The attention to that rider experience seems to be paying off. Fisher notes that Studio Three is seeing consistent gains across the board and some time slots are back to pre-pandemic utilization, often boasting a waitlist. While weekday morning classes may not be quite as popular as they were a few years ago — since many people still work remotely — evening, lunchtime, and weekend classes have seen a big uptick in attendance.

According to Lucas, CycleBar is also doubling down on its in-person offerings, as well as inclusivity, to buck the trend of struggling competitors.

“Inclusivity is part of our brand DNA, so 2023 will focus on continuing to deliver our CycleBar experience to new communities and enhancing the member journey everywhere we can, like our 2023 campaign of ‘Glow Rides’ across the country,” he says. “We say our classes are a party on a bike, but this year our members will really feel the ‘glow in the dark’ party vibe.”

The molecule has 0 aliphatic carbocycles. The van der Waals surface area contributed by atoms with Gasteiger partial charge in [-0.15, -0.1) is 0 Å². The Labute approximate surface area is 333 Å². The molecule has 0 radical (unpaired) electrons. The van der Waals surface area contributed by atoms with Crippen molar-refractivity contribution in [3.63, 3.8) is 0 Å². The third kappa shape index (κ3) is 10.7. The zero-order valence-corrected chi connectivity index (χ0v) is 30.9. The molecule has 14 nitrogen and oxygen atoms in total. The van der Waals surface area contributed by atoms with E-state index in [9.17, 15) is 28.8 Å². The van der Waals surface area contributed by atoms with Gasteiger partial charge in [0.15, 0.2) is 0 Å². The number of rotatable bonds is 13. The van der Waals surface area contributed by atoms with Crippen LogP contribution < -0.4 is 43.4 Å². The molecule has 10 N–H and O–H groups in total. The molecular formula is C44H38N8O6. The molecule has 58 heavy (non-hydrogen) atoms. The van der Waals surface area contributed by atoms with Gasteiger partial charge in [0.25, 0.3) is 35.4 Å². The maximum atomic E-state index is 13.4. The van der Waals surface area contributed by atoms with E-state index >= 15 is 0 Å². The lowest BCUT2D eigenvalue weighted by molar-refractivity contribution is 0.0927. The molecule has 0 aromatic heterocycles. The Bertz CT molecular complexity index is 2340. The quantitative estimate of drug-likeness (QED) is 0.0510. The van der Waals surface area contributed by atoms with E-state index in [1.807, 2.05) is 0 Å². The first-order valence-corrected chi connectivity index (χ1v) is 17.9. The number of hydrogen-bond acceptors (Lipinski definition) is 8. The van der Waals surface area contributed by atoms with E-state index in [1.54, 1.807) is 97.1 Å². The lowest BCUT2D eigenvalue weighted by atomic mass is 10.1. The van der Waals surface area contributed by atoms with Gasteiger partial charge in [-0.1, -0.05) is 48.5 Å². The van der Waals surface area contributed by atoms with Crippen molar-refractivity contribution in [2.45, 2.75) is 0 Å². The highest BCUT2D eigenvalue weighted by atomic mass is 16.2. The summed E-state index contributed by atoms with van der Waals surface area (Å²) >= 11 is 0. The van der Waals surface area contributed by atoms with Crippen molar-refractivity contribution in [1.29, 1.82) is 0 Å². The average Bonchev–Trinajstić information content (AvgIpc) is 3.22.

The bottom line on studio cycling

In short, studio cycling appears to be far from a fad. Like every industry that was rocked by the pandemic, rebuilding simply takes time — but focusing on diversification and delivering an excellent customer experience will certainly help the workout ride on for years to come.

Image courtesy of CycleBar

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About David Robertson

David Robertson has been teaching group fitness for over nine years. He has degrees in Advertising and Kinesiology from the University of Illinois and is certified in Les Mills BODYPUMP, BODYATTACK, BODYJAM and Core, among other formats. Based in Chicago, he currently teaches at the Chicago Athletic Clubs and Fitness Formula Clubs. Previously he has taught at Flywheel Sports, CycleBar and OrangeTheory Fitness. By day, he works as a publicist for several lifestyle brands at a local public relations agency.